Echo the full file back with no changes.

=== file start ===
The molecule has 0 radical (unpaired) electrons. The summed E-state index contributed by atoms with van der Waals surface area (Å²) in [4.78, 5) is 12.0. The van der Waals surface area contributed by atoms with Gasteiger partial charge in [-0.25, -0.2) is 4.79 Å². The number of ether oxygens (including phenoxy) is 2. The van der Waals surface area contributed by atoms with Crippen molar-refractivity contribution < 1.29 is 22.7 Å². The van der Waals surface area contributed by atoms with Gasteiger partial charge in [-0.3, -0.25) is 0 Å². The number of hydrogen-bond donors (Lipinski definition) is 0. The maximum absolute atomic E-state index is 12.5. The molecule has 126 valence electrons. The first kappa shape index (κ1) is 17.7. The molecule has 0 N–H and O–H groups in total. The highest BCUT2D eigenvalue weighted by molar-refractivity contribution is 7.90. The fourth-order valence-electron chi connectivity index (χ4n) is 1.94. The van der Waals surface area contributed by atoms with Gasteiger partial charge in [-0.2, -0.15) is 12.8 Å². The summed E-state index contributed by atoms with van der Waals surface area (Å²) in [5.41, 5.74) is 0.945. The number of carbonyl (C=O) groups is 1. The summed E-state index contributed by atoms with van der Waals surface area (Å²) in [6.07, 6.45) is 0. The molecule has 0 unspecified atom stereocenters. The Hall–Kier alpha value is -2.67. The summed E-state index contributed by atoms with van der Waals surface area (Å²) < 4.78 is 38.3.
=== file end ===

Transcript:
The molecule has 0 radical (unpaired) electrons. The summed E-state index contributed by atoms with van der Waals surface area (Å²) in [4.78, 5) is 12.0. The van der Waals surface area contributed by atoms with Gasteiger partial charge in [-0.25, -0.2) is 4.79 Å². The number of ether oxygens (including phenoxy) is 2. The van der Waals surface area contributed by atoms with Crippen molar-refractivity contribution < 1.29 is 22.7 Å². The van der Waals surface area contributed by atoms with Gasteiger partial charge in [-0.3, -0.25) is 0 Å². The number of hydrogen-bond donors (Lipinski definition) is 0. The maximum absolute atomic E-state index is 12.5. The molecule has 126 valence electrons. The first kappa shape index (κ1) is 17.7. The molecule has 0 N–H and O–H groups in total. The highest BCUT2D eigenvalue weighted by molar-refractivity contribution is 7.90. The fourth-order valence-electron chi connectivity index (χ4n) is 1.94. The van der Waals surface area contributed by atoms with Gasteiger partial charge in [-0.2, -0.15) is 12.8 Å². The summed E-state index contributed by atoms with van der Waals surface area (Å²) in [5.41, 5.74) is 0.945. The number of carbonyl (C=O) groups is 1. The summed E-state index contributed by atoms with van der Waals surface area (Å²) in [6.07, 6.45) is 0. The molecule has 0 unspecified atom stereocenters. The Hall–Kier alpha value is -2.67. The summed E-state index contributed by atoms with van der Waals surface area (Å²) < 4.78 is 38.3.